Economic uncertainty is driven by a range of concerns, such as geopolitical instability, inflation and talent shortages. It is also likely that the COVID-19 pandemic will continue to make its presence felt in the long-term, as we learn to live with its “long-tail” effects. Overall, the impact of the pandemic – and the clearer understanding it has given us of the devastating impact of black-swan events – have raised concerns about the challenges of delivering long-term value when there is so much uncertainty about the future economy and potential disruption.
Challenge two: How to generate long-term value when the board’s role in ESG is still evolving
To unlock the value of a company’s ESG agenda, a clear-sighted focus on the long-term is critical. Boards play an essential role in aligning ESG initiatives with the strategic direction of the company, ensuring it is focused on material topics (both risks and opportunities), establishing targets and accountability, and assessing the company’s performance at a company-wide level. While ESG implementation will be devolved to individual business units, boards play a central role in establishing a clear strategic direction, focusing on the long-term, and developing a plan to avoid fragmentation and duplication.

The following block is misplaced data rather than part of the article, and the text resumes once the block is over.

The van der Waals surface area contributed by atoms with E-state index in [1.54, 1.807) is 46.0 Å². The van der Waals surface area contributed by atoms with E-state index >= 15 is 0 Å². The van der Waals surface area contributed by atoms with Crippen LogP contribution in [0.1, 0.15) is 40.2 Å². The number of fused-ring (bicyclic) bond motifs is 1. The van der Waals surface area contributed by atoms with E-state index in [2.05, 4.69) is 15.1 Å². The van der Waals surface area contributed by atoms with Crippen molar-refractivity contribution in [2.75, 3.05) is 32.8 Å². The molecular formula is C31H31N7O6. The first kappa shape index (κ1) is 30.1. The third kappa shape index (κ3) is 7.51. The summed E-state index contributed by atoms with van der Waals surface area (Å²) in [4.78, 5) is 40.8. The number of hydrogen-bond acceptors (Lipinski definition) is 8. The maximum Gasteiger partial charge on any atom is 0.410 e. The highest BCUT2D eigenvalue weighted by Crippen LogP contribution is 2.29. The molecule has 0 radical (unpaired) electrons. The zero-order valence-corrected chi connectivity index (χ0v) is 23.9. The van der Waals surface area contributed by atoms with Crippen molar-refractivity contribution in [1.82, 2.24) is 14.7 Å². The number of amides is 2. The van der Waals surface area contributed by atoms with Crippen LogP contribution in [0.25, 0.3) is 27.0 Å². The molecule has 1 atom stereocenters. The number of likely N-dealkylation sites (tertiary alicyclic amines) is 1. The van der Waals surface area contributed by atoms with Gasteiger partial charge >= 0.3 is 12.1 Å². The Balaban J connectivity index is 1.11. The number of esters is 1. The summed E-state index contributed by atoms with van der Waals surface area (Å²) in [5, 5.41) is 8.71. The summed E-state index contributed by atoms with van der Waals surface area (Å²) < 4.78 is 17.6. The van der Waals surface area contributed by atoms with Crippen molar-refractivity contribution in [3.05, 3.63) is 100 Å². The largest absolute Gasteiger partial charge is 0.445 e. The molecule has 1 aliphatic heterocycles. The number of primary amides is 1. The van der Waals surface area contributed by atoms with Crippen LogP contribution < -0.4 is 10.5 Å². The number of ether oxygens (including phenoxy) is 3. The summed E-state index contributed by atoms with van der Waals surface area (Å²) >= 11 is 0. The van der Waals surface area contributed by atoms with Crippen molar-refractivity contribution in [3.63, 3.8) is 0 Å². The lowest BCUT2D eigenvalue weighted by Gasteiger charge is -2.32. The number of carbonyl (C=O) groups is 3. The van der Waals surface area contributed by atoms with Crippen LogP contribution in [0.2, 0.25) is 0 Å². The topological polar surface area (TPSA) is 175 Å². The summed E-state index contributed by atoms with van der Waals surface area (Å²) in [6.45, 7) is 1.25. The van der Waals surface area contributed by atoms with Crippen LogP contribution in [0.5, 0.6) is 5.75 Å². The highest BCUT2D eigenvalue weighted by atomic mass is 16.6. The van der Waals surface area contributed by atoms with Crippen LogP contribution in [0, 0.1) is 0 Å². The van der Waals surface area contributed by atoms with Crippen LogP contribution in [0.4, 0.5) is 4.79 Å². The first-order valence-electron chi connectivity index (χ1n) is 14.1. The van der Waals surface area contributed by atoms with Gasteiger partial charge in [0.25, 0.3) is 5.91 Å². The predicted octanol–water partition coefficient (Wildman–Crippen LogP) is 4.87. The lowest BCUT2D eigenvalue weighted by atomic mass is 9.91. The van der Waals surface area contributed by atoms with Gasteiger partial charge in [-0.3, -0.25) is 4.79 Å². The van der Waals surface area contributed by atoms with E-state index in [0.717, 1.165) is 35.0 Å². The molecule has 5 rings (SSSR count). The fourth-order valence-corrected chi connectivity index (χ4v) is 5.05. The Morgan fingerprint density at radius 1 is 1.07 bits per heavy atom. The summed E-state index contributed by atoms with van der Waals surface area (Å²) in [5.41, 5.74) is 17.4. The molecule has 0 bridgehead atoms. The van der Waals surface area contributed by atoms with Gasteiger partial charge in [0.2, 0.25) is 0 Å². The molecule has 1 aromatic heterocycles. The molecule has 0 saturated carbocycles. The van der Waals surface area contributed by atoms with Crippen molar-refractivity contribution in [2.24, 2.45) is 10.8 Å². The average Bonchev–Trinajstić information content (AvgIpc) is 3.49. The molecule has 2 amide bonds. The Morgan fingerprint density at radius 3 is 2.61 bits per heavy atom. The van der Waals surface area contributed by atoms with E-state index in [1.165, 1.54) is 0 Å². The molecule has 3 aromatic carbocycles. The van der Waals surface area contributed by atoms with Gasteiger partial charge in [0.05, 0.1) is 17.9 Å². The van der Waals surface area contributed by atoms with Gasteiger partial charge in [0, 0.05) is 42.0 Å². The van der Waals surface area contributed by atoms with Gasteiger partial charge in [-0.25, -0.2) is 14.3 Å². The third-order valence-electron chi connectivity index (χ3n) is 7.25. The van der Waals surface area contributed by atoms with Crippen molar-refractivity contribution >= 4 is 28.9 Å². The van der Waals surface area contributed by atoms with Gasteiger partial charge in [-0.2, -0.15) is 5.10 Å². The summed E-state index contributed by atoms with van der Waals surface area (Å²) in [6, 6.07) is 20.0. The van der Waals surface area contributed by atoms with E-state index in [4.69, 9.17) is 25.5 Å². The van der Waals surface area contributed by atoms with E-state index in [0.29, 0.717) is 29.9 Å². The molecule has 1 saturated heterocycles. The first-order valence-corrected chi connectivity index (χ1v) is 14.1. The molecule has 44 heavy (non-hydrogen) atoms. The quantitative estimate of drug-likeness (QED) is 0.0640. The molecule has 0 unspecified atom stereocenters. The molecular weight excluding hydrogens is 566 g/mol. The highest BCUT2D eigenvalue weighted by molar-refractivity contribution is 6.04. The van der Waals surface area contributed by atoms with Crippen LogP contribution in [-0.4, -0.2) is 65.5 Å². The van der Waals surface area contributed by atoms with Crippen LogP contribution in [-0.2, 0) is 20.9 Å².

However, the research shows that the board’s role in ESG is still evolving and that there is a need to strengthen the role of the board in ESG strategy. As Figure 4 shows, the major internal challenge facing companies today when it comes to generating long-term value through a strong ESG proposition is “lack of commitment from the board to make decisions that fully integrate ESG factors and create long-term value”. Today, 43% of respondents identify this as a significant challenge, up from 28% in 2021.